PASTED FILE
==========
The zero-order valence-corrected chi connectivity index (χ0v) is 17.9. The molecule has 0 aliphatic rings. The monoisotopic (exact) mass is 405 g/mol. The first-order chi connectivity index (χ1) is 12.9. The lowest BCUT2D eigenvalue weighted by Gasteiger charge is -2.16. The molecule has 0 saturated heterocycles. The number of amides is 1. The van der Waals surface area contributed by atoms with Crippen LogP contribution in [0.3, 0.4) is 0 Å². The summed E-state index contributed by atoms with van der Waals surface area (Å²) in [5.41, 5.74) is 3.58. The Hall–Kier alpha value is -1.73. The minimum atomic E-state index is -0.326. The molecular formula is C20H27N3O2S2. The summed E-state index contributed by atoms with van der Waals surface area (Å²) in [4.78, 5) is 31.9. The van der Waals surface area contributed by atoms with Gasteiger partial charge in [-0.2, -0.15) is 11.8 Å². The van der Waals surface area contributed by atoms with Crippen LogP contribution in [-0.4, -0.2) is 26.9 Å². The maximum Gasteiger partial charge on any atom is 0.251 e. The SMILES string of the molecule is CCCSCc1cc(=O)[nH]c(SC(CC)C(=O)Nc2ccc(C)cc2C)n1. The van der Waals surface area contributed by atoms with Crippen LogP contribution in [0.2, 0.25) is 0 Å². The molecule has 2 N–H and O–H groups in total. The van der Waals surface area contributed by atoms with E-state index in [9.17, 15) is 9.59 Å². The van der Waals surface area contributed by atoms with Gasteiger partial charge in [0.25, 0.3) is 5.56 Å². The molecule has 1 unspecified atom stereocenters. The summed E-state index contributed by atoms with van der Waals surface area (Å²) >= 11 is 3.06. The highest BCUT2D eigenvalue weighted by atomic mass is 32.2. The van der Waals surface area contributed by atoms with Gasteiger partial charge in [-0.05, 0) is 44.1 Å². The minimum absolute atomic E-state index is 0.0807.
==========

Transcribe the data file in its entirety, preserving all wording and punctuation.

The zero-order valence-corrected chi connectivity index (χ0v) is 17.9. The molecule has 0 aliphatic rings. The monoisotopic (exact) mass is 405 g/mol. The first-order chi connectivity index (χ1) is 12.9. The lowest BCUT2D eigenvalue weighted by Gasteiger charge is -2.16. The molecule has 0 saturated heterocycles. The number of amides is 1. The van der Waals surface area contributed by atoms with Crippen LogP contribution in [0.3, 0.4) is 0 Å². The summed E-state index contributed by atoms with van der Waals surface area (Å²) in [5.41, 5.74) is 3.58. The Hall–Kier alpha value is -1.73. The minimum atomic E-state index is -0.326. The molecular formula is C20H27N3O2S2. The summed E-state index contributed by atoms with van der Waals surface area (Å²) in [4.78, 5) is 31.9. The van der Waals surface area contributed by atoms with Gasteiger partial charge in [-0.2, -0.15) is 11.8 Å². The van der Waals surface area contributed by atoms with Crippen LogP contribution in [-0.4, -0.2) is 26.9 Å². The maximum Gasteiger partial charge on any atom is 0.251 e. The SMILES string of the molecule is CCCSCc1cc(=O)[nH]c(SC(CC)C(=O)Nc2ccc(C)cc2C)n1. The van der Waals surface area contributed by atoms with Crippen LogP contribution in [0.2, 0.25) is 0 Å². The molecule has 2 N–H and O–H groups in total. The van der Waals surface area contributed by atoms with E-state index in [9.17, 15) is 9.59 Å². The van der Waals surface area contributed by atoms with Gasteiger partial charge in [0.25, 0.3) is 5.56 Å². The molecule has 1 unspecified atom stereocenters. The summed E-state index contributed by atoms with van der Waals surface area (Å²) >= 11 is 3.06. The highest BCUT2D eigenvalue weighted by atomic mass is 32.2. The van der Waals surface area contributed by atoms with Gasteiger partial charge in [-0.05, 0) is 44.1 Å². The minimum absolute atomic E-state index is 0.0807.